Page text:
Death is “going somewhere I've never been before, like Finland or Estonia,” New York-area talk radio giant Barry Farber told his daughter.
Celia Ingrid Farber recalled her father’s words in a tweet about his death at home in New York City Wednesday night, a day after his 90th birthday.
Before Hannity and Beck, before O’Reilly -- and even Limbaugh -- there was Barry Farber.
A member of the National Radio Hall of Fame, Farber was a pioneer of talk radio, a conservative in a time when opposing views were debated respectfully and intelligently, a familiar voice to a mass audience of all political persuasions over a career that spanned 60 years.
Listeners tuned in to hear Farber on the city’s biggest radio stations – and, later, on major radio networks.
He also once ran for mayor of New York City.
Farber once said, “I would rather burn out than rust out,” according to journalist/writer/blogger Peter Barry Chowka, who dubbed him the “Godfather of Modern Talk Radio.”
He was still hosting a live weeknight show on CRN Digital Talk from his apartment as recently as last year, in fact, when he suffered a series of falls.
Farber continued to write a weekly column with World Net Daily, which began in 2009 and ended this past March with a piece about COVID-19 entitled: “The word that gets us through national crises: ‘Together’.”
“I’m grateful to have known him. Amazing,” fellow talk-show host John B. Wells told Chowka. “He never quit working all the way to the 90 Line and then checked out of here. That’s what legends do.”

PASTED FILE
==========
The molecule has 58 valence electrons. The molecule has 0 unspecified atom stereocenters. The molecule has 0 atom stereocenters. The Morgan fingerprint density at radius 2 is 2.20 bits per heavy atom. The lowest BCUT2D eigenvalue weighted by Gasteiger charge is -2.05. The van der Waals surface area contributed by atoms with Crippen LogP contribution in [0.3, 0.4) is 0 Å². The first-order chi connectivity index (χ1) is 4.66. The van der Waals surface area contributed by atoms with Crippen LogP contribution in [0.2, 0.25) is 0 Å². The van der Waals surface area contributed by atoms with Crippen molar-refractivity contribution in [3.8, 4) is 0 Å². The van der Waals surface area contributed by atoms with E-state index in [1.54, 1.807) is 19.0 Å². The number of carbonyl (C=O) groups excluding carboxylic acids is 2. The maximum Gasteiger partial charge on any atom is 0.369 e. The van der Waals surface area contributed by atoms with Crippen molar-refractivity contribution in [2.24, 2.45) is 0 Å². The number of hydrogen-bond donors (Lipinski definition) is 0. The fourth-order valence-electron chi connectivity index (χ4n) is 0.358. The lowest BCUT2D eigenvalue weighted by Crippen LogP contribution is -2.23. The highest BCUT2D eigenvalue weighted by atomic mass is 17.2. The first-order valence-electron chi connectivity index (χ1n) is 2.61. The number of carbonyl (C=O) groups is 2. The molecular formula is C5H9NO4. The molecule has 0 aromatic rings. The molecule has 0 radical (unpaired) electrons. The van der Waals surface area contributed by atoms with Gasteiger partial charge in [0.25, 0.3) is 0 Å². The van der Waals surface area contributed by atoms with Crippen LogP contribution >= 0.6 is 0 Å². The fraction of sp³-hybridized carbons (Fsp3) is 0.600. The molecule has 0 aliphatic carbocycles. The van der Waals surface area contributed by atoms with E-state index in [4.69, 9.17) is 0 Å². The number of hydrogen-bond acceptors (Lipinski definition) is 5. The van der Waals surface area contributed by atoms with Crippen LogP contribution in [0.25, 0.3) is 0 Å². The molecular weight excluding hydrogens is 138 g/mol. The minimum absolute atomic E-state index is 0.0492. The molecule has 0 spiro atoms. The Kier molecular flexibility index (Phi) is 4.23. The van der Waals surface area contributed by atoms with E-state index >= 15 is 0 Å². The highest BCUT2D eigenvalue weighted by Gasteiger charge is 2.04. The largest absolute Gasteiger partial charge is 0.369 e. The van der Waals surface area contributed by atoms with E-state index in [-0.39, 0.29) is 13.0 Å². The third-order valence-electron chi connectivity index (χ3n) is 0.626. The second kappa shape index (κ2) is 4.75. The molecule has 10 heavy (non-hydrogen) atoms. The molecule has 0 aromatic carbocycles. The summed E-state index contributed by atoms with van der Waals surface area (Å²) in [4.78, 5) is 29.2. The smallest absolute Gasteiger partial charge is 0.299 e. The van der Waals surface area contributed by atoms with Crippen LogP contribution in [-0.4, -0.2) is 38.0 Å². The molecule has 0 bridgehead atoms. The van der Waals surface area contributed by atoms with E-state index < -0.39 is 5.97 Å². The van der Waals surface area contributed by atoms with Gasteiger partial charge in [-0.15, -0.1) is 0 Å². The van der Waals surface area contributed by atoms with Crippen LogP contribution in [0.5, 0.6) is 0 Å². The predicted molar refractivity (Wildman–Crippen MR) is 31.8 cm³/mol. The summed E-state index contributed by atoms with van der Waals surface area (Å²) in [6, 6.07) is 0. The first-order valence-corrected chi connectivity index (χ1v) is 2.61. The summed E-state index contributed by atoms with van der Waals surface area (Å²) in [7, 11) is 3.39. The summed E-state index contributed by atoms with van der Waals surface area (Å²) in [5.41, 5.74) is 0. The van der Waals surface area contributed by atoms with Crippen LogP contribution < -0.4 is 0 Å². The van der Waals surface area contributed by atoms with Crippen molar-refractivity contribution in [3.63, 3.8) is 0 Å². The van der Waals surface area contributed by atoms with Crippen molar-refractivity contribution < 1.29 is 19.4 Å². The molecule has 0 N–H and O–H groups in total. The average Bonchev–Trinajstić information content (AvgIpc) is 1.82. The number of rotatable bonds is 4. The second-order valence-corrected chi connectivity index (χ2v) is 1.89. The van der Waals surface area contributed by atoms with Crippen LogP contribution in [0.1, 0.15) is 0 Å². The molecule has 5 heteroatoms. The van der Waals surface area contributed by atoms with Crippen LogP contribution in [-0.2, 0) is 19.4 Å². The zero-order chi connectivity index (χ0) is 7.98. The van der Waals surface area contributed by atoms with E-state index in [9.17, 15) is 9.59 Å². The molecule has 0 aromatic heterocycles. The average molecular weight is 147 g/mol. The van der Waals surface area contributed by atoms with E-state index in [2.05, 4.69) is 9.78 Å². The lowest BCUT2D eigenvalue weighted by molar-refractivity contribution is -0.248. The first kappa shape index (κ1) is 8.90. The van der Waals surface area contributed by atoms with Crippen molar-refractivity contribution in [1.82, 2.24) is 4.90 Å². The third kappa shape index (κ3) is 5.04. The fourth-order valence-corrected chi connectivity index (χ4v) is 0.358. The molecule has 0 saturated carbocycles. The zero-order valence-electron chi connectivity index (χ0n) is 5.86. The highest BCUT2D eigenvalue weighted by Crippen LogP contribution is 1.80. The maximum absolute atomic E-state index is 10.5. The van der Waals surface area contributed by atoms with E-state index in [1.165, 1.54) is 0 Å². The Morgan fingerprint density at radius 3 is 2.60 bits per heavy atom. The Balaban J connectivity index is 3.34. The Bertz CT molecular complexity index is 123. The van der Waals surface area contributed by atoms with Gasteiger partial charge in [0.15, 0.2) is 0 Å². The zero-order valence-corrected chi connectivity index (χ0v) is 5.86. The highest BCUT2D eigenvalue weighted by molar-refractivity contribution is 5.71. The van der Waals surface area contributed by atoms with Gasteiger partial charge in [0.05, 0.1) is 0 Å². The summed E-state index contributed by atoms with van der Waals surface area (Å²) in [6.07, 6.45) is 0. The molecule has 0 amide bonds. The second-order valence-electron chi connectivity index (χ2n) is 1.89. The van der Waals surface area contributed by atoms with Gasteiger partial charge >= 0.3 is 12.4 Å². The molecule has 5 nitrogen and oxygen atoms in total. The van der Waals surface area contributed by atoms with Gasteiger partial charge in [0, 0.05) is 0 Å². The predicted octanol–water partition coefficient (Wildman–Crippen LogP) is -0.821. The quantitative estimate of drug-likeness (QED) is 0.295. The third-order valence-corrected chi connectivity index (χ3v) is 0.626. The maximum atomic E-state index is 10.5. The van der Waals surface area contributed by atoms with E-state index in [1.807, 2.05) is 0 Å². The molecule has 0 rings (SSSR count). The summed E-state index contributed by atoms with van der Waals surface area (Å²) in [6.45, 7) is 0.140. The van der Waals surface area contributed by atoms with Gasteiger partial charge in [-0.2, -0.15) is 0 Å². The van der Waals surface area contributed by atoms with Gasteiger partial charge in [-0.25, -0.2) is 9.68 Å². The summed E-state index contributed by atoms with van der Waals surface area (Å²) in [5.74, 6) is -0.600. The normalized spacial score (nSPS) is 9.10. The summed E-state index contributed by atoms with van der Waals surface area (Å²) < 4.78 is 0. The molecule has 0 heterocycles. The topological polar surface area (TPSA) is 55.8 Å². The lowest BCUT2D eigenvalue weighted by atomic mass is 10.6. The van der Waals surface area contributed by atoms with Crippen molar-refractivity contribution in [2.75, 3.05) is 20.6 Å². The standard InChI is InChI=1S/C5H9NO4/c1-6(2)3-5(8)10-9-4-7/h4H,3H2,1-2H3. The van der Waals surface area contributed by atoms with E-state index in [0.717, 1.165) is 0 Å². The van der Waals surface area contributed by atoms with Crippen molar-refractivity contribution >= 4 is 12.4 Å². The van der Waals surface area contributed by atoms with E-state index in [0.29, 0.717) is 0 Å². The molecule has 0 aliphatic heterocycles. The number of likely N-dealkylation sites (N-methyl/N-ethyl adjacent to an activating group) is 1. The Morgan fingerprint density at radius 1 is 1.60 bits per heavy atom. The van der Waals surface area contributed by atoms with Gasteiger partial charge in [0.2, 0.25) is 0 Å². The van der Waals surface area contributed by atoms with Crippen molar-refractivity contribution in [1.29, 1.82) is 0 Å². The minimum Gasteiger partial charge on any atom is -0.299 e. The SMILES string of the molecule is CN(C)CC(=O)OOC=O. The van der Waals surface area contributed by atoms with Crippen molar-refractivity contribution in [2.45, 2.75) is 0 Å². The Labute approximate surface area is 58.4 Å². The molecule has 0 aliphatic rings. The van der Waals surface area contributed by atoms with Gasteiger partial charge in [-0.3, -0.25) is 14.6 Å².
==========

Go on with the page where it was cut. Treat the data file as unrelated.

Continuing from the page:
Born in Baltimore and raised in Greensboro, NC, Farber was a Russian translator for the U.S. Army during the Korean War.
After returning to civilian life, he began his radio career as a producer for Tex McCrary and Jinx Falkenburg’s interview show from the Waldorf-Astoria Hotel.
“Barry Farber’s Open Mike” debuted on WINS/New York in 1960. Two years later, Farber began a 15-year stretch at WOR as an evening and overnight host.
His mayoral bid failed in 1977, after which he returned to radio for 10 years with WMCA.
Thirty years ago, Farber’s show went national on ABC. His “Barry Farber Show” had been heard since 2008 on CRN Digital Talk Radio and the Talk Radio Network.
A live birthday program was broadcast in Farber’s usual time slot on Tuesday. His younger brother, Jerry, along with Celia and her sister, Bibi, and his producer Dahlia Weinstein gathered to pay tribute.
Farber briefly took the microphone and spoke to his audience one last time.
On Wednesday night, “he was home, in bed, and we were all with him,” Celia Farber tweeted. “May God rest his soul.”
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